So I met the pastor at the bookshop; a steady handshake and a million-dollar smile. He had agreed to be interviewed – I had told him I was doing my Masters in anthropology yada yada – and he was now pulling out a chair for me.
Let’s cut right to the chase. The man (corpulent, in his early 40s) drew the following picture for me when asked about how it came he had settled in Amman ten years ago and founded a Biblical Institute. He was around fourteen years old when he one day was walking on a sidewalk in the al-Hamra district of Beirut (which is where he originates from). A car pulled up next to him and the middle-aged man inside flung the passenger door open and offered to give the young, impressionable Das Kapital-reading-but-still-searching-boy a ride to the Ashrafiyye neighborhood. “How do you know I live there?” the boy replied. “Everything I know comes from this book. Let me take you home and I will tell you all about it” said the man. Having been brought up in affluent Christian-orthodox environment with (over)protective parents, warning bells rang in the boy’s head: don’t follow strangers – even if they offer you candy, perhaps especially if they offer you candy.
Stop right there, Omar (not his real name)
But no; the young boy was so impressed the man knew he lived in Ashrafiyye (although I can’t for the love of God understand why, since that place is where most well-off Christians live). Any who: he stepped in. And it changed his life. But – according to me – in a far worse way than had he been tied up and…well. The man was a Jehovah Witness.
After a three-year stretch with the witnesses, he had a theological argument with the “elders” and left (or got thrown out; the story didn’t say). He wandered the streets of Beirut yet again, literally as well as metaphorically. No more alluring strangers in sight. He decided to open up his own theological shop after brief stints at various ecumenical denominations, of which no responded well to his personal conviction. But this episode was preceded by an amusing, yet somehow disturbing, story of how he met his wife, a Jordanian: He’s speaking to her on the phone; they have never met, he’s sitting at his house in Beirut, she in Amman. It’s eleven at night; it’s in the late 90s. How they got to have that phone call in the first place, I don’t know, but kick is this: saying good-bye, she said it would be nice to have coffee (a common invitation amongst Jordanians). Yes, he replied, and immediately after hanging up, he called a taxi, paid the driver 150 dollars – and off they were, to Amman, to his future wife, to his habibti.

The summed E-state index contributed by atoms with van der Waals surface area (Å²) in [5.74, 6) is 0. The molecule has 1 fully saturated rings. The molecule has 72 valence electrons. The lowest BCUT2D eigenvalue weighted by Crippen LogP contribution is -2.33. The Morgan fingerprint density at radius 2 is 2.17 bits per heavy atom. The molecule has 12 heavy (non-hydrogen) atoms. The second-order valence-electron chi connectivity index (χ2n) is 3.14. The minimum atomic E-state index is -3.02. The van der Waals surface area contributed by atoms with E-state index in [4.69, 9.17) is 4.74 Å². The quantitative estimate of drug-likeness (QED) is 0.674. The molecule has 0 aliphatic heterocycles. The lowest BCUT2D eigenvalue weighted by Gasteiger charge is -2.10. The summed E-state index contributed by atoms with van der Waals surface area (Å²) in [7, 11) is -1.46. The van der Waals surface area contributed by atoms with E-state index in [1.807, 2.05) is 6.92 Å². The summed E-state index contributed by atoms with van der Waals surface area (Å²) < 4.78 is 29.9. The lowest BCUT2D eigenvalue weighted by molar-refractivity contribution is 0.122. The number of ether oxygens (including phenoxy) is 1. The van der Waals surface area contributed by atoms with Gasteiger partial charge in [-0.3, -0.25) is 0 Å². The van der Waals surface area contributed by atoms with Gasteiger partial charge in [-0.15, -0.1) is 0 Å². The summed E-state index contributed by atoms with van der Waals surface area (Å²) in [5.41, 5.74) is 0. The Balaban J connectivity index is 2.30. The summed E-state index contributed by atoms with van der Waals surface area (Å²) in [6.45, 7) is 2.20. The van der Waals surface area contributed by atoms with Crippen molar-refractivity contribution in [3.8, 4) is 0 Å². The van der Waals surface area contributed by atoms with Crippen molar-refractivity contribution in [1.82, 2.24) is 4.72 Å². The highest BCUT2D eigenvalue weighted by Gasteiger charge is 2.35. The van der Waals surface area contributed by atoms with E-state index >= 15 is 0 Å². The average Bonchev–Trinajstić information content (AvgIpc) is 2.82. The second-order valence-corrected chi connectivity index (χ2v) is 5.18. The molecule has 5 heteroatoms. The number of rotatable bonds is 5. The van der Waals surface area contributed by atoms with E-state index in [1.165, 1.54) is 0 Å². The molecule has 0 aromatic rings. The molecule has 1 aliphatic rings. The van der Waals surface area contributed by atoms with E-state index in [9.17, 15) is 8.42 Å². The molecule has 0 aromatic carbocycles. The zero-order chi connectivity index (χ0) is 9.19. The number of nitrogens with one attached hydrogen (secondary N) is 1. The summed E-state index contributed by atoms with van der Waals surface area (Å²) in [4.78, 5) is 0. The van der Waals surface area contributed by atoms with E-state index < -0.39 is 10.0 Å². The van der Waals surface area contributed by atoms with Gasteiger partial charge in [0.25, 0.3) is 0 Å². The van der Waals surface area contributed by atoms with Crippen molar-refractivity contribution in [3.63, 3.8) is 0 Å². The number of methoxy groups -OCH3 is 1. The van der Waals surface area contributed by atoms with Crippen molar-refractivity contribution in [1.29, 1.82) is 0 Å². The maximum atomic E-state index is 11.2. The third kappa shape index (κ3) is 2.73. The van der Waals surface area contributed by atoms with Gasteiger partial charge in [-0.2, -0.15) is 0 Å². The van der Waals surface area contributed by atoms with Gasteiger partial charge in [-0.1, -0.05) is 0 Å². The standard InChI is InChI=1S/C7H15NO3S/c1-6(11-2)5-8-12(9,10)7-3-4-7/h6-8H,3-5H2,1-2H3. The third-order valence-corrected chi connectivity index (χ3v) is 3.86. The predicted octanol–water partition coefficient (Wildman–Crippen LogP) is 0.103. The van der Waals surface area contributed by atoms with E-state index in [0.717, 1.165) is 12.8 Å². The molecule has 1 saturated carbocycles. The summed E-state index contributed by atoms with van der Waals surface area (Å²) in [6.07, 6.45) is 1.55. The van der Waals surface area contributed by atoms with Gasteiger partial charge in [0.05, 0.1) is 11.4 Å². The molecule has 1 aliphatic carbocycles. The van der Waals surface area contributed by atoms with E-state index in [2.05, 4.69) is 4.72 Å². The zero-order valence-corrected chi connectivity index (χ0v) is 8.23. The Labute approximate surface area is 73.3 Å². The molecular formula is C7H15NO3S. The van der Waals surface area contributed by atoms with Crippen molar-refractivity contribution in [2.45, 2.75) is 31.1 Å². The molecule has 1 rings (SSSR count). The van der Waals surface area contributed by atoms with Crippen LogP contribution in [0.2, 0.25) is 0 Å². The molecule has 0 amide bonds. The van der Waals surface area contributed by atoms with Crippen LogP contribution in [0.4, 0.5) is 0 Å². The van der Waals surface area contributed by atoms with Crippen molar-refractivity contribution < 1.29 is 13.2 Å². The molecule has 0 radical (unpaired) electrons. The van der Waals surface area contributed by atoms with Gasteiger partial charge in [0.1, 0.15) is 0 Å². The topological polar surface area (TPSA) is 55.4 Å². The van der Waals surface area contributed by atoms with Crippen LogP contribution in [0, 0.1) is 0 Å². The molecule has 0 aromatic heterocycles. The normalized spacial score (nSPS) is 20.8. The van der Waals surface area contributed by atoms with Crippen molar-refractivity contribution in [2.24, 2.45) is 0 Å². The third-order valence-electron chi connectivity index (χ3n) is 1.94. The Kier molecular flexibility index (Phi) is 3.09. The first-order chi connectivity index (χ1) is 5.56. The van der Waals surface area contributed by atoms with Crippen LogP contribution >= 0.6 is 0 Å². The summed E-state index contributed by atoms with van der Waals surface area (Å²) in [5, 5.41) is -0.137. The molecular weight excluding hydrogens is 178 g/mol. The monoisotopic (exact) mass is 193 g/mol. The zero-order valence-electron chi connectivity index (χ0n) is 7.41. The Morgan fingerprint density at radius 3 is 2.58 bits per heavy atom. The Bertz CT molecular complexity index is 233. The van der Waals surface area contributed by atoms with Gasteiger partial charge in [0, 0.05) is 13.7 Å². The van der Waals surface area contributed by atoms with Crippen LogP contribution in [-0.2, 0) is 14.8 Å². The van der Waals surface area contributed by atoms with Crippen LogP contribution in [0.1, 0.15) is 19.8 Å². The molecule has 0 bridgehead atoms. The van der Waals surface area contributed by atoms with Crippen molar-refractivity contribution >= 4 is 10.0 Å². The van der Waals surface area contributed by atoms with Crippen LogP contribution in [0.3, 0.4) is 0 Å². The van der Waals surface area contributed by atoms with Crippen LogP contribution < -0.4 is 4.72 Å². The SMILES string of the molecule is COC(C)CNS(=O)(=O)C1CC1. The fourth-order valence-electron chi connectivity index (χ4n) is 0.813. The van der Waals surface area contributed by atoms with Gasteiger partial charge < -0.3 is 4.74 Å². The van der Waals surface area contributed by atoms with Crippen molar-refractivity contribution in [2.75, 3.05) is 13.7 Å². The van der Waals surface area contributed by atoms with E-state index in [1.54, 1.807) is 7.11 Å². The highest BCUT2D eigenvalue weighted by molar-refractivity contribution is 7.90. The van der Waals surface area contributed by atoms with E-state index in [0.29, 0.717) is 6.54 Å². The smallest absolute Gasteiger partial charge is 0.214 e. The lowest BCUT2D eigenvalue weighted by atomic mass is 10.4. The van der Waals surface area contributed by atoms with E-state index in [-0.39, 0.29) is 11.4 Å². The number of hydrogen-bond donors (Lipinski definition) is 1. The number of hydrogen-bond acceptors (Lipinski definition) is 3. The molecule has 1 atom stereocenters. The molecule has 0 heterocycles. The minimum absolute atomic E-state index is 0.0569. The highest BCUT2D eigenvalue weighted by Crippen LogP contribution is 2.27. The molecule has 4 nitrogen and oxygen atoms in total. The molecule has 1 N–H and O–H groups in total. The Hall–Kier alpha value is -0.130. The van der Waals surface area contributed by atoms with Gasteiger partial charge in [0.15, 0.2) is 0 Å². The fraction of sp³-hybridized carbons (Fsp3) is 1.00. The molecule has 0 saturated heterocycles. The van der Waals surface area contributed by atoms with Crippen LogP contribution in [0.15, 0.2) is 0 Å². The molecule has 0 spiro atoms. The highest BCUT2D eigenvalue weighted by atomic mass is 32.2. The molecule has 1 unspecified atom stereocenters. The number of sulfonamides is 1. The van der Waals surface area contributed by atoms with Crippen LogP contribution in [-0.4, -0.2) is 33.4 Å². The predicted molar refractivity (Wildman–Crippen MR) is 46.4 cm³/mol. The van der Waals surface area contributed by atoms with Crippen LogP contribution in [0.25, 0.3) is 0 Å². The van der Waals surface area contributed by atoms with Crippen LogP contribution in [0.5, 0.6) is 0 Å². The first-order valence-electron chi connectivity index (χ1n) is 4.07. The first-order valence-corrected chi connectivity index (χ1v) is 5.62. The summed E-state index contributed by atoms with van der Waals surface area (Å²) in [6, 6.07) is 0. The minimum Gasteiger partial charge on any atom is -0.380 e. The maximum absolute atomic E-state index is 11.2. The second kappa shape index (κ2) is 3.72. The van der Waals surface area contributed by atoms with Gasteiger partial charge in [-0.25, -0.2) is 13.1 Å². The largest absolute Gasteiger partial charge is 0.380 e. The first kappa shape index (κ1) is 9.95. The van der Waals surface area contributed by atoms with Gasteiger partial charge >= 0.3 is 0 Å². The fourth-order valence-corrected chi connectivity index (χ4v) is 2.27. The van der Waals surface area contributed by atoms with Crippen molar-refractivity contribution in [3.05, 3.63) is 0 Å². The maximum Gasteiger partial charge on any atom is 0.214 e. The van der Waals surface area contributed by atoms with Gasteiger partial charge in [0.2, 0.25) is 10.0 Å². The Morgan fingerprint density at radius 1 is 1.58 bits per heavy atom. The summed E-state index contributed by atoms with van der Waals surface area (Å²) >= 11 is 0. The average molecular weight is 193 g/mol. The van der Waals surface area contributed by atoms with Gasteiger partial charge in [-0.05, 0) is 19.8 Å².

Somewhere outside Zarqa (about 30 min from Amman) at around 3.30 in the morning, he called her, saying he was on his way. “Are you totally insane?” was the answer he received. “Well, you offered me a coffee…” Her mother had also woken up by the phone and was standing next to her daughter. Somehow she took the phone, and understanding that this could be a maniac or just a foolish boy in love, she told him to stop by the house at 6 am – not a minute earlier. And so he did, after having circled around Amman a number of times. After a rather quick and surely bizarre cup of coffee, Omar got back into the car (the driver had waited outside the house), paid the driver another 150 dollars and speeded back to Beirut, arriving just in time for him to start his day’s work at the bank (just a tad late).
They got married the following year. Arguably the most expensive cup of coffee ever, but a very successful cup indeed. (The story was revealed to me as an example of how great yet blind love can be; why sometimes we make crazy decisions that don’t seem logical at first (and perhaps never, I wanted to ad, but never did. Instead I shook his hand, excused myself, and called T: my own great love).